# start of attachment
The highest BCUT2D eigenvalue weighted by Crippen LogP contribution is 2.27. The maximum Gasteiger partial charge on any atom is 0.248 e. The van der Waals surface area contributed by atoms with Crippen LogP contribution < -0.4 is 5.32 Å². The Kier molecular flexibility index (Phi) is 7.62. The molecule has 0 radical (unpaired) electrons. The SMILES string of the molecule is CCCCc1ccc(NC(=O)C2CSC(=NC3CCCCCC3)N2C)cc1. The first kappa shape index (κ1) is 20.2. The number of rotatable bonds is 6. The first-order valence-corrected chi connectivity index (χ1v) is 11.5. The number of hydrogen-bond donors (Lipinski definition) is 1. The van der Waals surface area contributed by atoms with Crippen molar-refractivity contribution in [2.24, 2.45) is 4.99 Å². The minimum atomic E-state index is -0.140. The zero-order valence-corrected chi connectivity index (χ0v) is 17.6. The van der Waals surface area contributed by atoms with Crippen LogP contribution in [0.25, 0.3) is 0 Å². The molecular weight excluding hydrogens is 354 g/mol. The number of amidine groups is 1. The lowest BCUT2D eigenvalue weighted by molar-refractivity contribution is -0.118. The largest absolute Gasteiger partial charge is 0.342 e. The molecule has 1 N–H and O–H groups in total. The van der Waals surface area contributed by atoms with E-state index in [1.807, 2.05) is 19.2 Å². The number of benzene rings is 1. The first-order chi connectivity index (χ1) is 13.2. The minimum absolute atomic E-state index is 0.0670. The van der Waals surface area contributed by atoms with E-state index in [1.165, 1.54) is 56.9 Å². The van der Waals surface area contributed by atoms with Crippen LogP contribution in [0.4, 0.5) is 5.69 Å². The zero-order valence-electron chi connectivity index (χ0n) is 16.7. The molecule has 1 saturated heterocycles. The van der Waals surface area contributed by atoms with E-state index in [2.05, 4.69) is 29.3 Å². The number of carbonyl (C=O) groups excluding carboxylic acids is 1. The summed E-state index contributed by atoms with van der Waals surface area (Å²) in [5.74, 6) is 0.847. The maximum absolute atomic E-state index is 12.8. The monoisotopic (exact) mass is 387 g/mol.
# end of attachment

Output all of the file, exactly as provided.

The highest BCUT2D eigenvalue weighted by Crippen LogP contribution is 2.27. The maximum Gasteiger partial charge on any atom is 0.248 e. The van der Waals surface area contributed by atoms with Crippen LogP contribution < -0.4 is 5.32 Å². The Kier molecular flexibility index (Phi) is 7.62. The molecule has 0 radical (unpaired) electrons. The SMILES string of the molecule is CCCCc1ccc(NC(=O)C2CSC(=NC3CCCCCC3)N2C)cc1. The first kappa shape index (κ1) is 20.2. The number of rotatable bonds is 6. The first-order valence-corrected chi connectivity index (χ1v) is 11.5. The number of hydrogen-bond donors (Lipinski definition) is 1. The van der Waals surface area contributed by atoms with Crippen molar-refractivity contribution in [2.24, 2.45) is 4.99 Å². The minimum atomic E-state index is -0.140. The zero-order valence-corrected chi connectivity index (χ0v) is 17.6. The van der Waals surface area contributed by atoms with Crippen LogP contribution in [0.25, 0.3) is 0 Å². The molecular weight excluding hydrogens is 354 g/mol. The number of amidine groups is 1. The lowest BCUT2D eigenvalue weighted by molar-refractivity contribution is -0.118. The largest absolute Gasteiger partial charge is 0.342 e. The molecule has 1 N–H and O–H groups in total. The van der Waals surface area contributed by atoms with E-state index in [1.807, 2.05) is 19.2 Å². The number of benzene rings is 1. The first-order chi connectivity index (χ1) is 13.2. The minimum absolute atomic E-state index is 0.0670. The van der Waals surface area contributed by atoms with E-state index in [1.165, 1.54) is 56.9 Å². The van der Waals surface area contributed by atoms with Crippen LogP contribution in [0.4, 0.5) is 5.69 Å². The zero-order valence-electron chi connectivity index (χ0n) is 16.7. The molecule has 1 saturated heterocycles. The van der Waals surface area contributed by atoms with E-state index in [2.05, 4.69) is 29.3 Å². The number of carbonyl (C=O) groups excluding carboxylic acids is 1. The summed E-state index contributed by atoms with van der Waals surface area (Å²) in [5.74, 6) is 0.847. The maximum absolute atomic E-state index is 12.8. The monoisotopic (exact) mass is 387 g/mol.